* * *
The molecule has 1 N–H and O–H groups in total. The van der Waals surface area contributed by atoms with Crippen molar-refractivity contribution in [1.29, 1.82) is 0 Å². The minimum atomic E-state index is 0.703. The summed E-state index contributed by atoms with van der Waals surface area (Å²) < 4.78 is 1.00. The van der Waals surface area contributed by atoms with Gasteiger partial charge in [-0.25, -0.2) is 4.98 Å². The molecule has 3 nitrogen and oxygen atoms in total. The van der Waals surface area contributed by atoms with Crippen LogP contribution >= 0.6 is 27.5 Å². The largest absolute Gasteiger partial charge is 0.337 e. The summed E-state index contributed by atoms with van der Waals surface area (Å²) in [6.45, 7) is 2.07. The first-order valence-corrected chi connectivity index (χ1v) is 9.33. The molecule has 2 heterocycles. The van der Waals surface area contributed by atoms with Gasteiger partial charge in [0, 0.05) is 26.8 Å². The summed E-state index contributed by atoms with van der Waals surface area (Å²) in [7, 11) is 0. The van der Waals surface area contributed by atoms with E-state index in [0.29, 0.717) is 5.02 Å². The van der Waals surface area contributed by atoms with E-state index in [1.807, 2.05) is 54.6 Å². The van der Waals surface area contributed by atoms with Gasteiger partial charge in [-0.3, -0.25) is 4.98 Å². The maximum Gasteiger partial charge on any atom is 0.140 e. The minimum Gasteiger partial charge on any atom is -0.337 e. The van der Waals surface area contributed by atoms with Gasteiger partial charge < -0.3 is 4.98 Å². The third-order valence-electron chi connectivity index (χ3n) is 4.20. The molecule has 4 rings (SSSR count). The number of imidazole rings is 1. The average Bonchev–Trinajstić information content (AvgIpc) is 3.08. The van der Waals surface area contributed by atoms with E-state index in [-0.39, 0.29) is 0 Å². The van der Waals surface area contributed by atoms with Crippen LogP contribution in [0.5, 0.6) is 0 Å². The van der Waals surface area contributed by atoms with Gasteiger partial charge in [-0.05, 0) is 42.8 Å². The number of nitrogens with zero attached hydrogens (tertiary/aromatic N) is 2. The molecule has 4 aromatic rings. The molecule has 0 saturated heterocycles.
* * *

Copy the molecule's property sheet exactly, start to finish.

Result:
The molecule has 1 N–H and O–H groups in total. The van der Waals surface area contributed by atoms with Crippen molar-refractivity contribution in [1.29, 1.82) is 0 Å². The minimum atomic E-state index is 0.703. The summed E-state index contributed by atoms with van der Waals surface area (Å²) < 4.78 is 1.00. The van der Waals surface area contributed by atoms with Gasteiger partial charge in [-0.25, -0.2) is 4.98 Å². The molecule has 3 nitrogen and oxygen atoms in total. The van der Waals surface area contributed by atoms with Crippen LogP contribution >= 0.6 is 27.5 Å². The largest absolute Gasteiger partial charge is 0.337 e. The summed E-state index contributed by atoms with van der Waals surface area (Å²) in [6.45, 7) is 2.07. The first-order valence-corrected chi connectivity index (χ1v) is 9.33. The molecule has 2 heterocycles. The van der Waals surface area contributed by atoms with Gasteiger partial charge in [0, 0.05) is 26.8 Å². The summed E-state index contributed by atoms with van der Waals surface area (Å²) in [7, 11) is 0. The van der Waals surface area contributed by atoms with E-state index in [0.29, 0.717) is 5.02 Å². The van der Waals surface area contributed by atoms with E-state index in [1.807, 2.05) is 54.6 Å². The van der Waals surface area contributed by atoms with Gasteiger partial charge in [-0.3, -0.25) is 4.98 Å². The maximum Gasteiger partial charge on any atom is 0.140 e. The minimum Gasteiger partial charge on any atom is -0.337 e. The van der Waals surface area contributed by atoms with Gasteiger partial charge < -0.3 is 4.98 Å². The third-order valence-electron chi connectivity index (χ3n) is 4.20. The molecule has 4 rings (SSSR count). The number of imidazole rings is 1. The average Bonchev–Trinajstić information content (AvgIpc) is 3.08. The van der Waals surface area contributed by atoms with E-state index in [-0.39, 0.29) is 0 Å². The van der Waals surface area contributed by atoms with Crippen LogP contribution in [0.5, 0.6) is 0 Å². The van der Waals surface area contributed by atoms with Gasteiger partial charge in [-0.05, 0) is 42.8 Å². The number of nitrogens with zero attached hydrogens (tertiary/aromatic N) is 2. The molecule has 4 aromatic rings. The molecule has 0 saturated heterocycles.